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[70] overtaken, and to hold in custody such as surrender. Such as are thus taken are put hors-de-combat by being put in prisons, and held as prisoners of war under such rules as are commonly regarded by what is termed civilized warfare, if, indeed, any people who engage in a war may be properly called civilized. Instead of being killed after their surrender, prisoners are taken and held in prisons so that they may not further fight until properly returned or exchanged.

The civil war in the United States was one of the fiercest struggles in history. The subject of prisoners in the civil war, and their treatment furnishes to the student of military history some of the most horrible and pathetic incidents of human suffering ever known in the world. Both sides of the contest, the United States and the Confederate States of America, have much to answer for in the matter of severe and cruel treatment of prisoners. The advocates and partisans of either side have often made charges of inhumanity against the other side.

The responsibility for the harsh and cruel treatment of prisoners is not easy to fix in any specific or definite degree, and must always be considered as general, except in some special and individual cases.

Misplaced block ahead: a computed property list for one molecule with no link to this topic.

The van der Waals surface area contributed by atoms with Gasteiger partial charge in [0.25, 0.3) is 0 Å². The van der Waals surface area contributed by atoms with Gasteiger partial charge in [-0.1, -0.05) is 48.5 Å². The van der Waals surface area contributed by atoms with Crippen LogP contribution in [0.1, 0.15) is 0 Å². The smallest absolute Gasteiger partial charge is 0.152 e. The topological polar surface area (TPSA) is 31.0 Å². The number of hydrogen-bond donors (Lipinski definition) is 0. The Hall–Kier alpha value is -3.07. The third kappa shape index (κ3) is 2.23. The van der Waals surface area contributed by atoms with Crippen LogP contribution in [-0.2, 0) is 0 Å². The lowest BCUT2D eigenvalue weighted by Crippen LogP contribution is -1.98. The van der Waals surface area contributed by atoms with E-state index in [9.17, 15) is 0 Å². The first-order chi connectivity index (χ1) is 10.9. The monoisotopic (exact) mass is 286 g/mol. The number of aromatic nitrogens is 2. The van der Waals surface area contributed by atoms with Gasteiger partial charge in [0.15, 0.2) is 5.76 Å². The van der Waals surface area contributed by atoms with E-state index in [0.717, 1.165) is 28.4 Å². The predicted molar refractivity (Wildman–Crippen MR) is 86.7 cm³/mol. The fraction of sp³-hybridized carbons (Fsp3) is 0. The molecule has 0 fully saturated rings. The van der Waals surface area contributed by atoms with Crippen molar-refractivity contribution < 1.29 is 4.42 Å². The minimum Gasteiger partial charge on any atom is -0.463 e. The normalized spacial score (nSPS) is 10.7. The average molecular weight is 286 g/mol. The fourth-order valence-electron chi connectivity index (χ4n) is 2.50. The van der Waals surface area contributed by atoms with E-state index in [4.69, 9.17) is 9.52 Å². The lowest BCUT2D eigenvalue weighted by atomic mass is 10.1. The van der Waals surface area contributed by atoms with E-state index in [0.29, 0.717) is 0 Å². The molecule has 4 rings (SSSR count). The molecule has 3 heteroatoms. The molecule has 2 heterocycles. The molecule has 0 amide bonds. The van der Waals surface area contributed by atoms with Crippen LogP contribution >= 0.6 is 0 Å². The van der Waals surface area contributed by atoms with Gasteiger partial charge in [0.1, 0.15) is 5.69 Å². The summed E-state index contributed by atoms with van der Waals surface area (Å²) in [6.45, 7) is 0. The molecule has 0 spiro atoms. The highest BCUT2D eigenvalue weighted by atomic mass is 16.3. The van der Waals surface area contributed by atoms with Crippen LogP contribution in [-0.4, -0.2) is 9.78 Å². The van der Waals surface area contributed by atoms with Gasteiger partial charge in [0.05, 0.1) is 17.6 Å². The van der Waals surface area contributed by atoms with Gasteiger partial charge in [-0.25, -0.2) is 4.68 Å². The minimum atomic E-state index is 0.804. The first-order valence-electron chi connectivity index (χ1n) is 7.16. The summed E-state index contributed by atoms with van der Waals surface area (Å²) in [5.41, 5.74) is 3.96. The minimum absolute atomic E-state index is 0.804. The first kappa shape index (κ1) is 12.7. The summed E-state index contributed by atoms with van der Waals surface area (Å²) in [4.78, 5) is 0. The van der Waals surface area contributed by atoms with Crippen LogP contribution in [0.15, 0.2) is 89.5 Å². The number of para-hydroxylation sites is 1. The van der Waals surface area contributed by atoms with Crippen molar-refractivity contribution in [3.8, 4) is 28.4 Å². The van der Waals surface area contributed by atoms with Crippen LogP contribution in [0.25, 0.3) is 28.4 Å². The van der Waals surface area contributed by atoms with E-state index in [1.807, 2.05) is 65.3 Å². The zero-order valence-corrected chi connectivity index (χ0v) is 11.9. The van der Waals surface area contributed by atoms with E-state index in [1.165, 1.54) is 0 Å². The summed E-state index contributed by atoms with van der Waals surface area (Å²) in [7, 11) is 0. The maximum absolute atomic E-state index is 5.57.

As to which side was more to blame than the other can only be fairly considered and estimated by taking a comparative view of the means, powers and resources of both sides for the proper treatment of prisoners.

In view of the superior advantages of the United States government, it seems that the fair and just judgment of true and impartial history must be rendered in favor of the Confederate States government. The Confederate government, at best, was the provisional, and was not well established as a permanent and reliable government. Its credit was not well established and and could not be counted on for any more than its immediately tangible and visible resources in hand at that time. Its only available asset for credit was the production of cotton, and at this period of war the raising of cotton was curtailed and limited so as to make an increase in substantial supplies for our armies. The property in negroes at this time was uncertain as to its permanent character or of duration, and was not available as security for credit.

Prisoners were simply so many parasites of the enemy on the Confederacy. They were a lot of idle, non-paying, burdensome

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